Estonian Translator's Seminar in Sweden
On a beautiful Thursday in May, eight translators-to-be convened in the city of Visby for a three day seminar on how to translate Estonian
literature into Swedish. The scene of the seminar is also worth mentioning. Visby is located on the Swedish island of Gotland. Gotland is very close to the middle of the Baltic Sea, thus being a suitable location for the Baltic Centre for Writers and Translators, founded in 1993. Visby is a very beautiful town with roots in medieval times; large parts of the medieval town wall have been preserved. The BCWT consists of two small houses, a dormitory with eleven rooms and a convention building with a dining /meeting room, kitchen and living room, and walls covered withbookshelves containing literature from countries around the Baltic Sea.
The seminar was arranged by the Estonian Literature Information Centre to promote interest and competence in translating from Estonian to Swedish. The need for translators is underscored by the Swedish book expo 2007, where the focus is on Estonian literature. Interest in the seminar was high. Over twenty people contacted the centre to receive the two excerpts from Estonian books to be translated from Estonian to Swedish as a qualification test for the seminar. Not surprisingly it turned out that many of the eight most qualified participants had some kind of background in writing, studies in Estonian, journalism or interpretation. The seminar was chaired by Enel Melberg and Kalli Klement, both Swedish Estonians who are experienced translators. ELIC representatives, lead by Ilvi Liive, provided the logistics for the seminar.
All in all, it was a good mix of different topics pertaining to the
translation of literature. The seminar started off with analysis of the
qualification texts, and it very soon became obvious that there is rarely only one correct translation. This was further emphasised by examples of a dozen different translations into Swedish of a famous poem by Goethe, Über allen Gipfeln. The theories on this were explained by Lars Kleberg from the Swedish University of Södertörn. Lars is an interpreter and professor of Russian. From his lectures it was possible to conclude that he actually could be a professor of translation. He was able to make complicated issues very clear. The hunger for knowledge of the participants, in the translation area, was not satisfied by his few lectures. Unfortunately a seminar is always a compromise between total time and a mix of different subjects. It should be stated that by no means could the other topics have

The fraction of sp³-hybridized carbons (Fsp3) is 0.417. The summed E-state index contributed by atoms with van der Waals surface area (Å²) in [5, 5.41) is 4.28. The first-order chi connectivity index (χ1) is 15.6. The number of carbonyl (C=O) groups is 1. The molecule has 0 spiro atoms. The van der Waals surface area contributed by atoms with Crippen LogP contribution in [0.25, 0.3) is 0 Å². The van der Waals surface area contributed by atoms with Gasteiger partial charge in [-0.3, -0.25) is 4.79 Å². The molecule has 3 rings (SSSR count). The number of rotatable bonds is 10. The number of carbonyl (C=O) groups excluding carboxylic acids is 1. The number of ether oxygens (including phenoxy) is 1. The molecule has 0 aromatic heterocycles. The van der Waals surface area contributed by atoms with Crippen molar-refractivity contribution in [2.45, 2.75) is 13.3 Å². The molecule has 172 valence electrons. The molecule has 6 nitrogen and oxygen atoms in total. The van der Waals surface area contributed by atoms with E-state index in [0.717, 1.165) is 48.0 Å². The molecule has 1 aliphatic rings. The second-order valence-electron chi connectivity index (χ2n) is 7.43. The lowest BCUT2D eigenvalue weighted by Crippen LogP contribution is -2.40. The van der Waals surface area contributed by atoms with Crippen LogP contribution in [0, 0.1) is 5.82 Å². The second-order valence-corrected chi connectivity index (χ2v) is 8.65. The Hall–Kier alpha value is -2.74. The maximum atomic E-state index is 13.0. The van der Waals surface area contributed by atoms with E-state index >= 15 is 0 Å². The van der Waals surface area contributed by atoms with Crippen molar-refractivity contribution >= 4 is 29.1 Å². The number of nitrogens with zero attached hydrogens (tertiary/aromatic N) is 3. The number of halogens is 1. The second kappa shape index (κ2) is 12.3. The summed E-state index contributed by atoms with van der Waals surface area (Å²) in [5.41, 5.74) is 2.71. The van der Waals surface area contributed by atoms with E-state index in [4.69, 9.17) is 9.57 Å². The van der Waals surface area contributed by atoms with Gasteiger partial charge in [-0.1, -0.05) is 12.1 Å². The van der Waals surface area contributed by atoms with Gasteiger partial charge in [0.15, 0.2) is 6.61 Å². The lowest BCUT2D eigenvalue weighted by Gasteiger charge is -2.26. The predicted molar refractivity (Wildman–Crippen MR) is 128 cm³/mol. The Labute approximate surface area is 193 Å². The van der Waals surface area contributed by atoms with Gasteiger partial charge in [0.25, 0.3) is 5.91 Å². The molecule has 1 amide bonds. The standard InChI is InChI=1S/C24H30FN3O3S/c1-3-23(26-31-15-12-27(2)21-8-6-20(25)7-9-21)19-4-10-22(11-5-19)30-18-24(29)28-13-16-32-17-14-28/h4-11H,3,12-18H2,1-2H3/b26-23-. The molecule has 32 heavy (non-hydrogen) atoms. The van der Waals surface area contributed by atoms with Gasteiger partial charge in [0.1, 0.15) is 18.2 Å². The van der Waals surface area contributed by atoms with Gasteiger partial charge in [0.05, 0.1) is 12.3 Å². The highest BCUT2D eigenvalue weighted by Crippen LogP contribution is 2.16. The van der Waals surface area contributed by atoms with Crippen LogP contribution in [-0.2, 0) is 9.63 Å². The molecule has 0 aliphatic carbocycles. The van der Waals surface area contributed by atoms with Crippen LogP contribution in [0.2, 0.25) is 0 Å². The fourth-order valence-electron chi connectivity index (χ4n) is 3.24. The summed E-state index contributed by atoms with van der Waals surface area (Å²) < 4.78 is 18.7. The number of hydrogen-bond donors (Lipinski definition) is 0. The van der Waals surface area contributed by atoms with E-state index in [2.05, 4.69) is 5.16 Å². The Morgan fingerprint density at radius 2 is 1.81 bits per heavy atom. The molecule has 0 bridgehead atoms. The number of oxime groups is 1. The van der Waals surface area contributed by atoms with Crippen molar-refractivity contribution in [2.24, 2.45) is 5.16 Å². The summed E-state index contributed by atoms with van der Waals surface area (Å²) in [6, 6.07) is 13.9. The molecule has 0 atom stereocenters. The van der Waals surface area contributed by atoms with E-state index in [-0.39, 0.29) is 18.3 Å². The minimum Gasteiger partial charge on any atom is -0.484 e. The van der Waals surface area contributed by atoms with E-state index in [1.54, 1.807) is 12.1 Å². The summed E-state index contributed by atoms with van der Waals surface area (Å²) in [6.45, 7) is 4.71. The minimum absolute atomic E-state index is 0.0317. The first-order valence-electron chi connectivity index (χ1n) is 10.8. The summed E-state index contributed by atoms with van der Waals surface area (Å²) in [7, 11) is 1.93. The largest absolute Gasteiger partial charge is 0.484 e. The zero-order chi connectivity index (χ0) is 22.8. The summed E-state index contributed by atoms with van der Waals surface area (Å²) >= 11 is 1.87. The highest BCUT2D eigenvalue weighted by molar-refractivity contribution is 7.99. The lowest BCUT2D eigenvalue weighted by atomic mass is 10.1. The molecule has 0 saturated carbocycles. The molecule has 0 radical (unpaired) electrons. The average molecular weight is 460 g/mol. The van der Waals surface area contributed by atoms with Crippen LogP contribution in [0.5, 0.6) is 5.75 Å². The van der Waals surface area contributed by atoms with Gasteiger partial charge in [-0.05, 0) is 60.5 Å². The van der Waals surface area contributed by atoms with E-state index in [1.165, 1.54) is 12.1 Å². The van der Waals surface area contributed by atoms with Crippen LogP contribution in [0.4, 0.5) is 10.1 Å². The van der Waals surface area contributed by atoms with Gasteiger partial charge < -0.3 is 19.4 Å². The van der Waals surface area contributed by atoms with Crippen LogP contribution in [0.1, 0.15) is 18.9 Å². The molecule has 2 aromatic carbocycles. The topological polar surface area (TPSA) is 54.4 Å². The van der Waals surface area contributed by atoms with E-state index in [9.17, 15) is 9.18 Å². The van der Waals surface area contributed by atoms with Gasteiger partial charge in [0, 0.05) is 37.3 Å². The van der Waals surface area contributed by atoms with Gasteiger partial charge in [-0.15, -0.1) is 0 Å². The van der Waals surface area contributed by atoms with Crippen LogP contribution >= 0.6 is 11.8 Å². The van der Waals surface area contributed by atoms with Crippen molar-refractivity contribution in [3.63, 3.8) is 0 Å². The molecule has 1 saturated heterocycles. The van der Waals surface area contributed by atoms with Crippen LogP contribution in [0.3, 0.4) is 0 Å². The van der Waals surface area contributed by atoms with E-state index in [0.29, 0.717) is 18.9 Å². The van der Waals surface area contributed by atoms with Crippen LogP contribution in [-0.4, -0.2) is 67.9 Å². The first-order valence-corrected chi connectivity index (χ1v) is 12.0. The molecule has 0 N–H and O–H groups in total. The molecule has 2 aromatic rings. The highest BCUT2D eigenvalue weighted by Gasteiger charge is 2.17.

been assigned fewer hours. Knowledge of Estonian was provided by Krista Kerge from Tallinn University. As a basic understanding of the Estonian language by participants was assumed, she concentrated on other aspects, among these numeric analyses of texts. There were examples of fluctuations in the number of words in a sentence over the decades, and frequency tables on words in literary texts. Also, different types of language were highlighted: daily spoken language, legal language, correct common written language etc. An understanding of these basic distinctions is essential for a translator to create the correct ‘feeling’ in a translation. Mart Velsker, a professor of Estonian literature from the University of Tartu pointed out that the selection of written texts is also part of the translation process. In just a few lectures he gave a surprisingly comprehensive overview of Estonian literature, with emphasis on recent decades. The documentation was as exemplary as Krista Kerge’s;
otherwise one could have easily got lost in the massive lists of Estonian writers. The seminar was rounded off with another practical exercise in translating a few pages of Mati Unt's Sügisball (Autumn Ball), which was then compared to a published translation in Swedish. Here it became apparent that writers just write, and are maybe not always conscious of a text being factually correct. (This of course is not necessary.) Not even native Estonians had a clue what a ‘back-door window’ actually meant. Evenings were spent
partying, and the topic of conversations was, of course, not sports or politics, but literature and the difficulties of translation. The seminar was a very intense and rewarding experience and achieved its goals. The participants left with the feeling 'I want to do translations and maybe I can now.'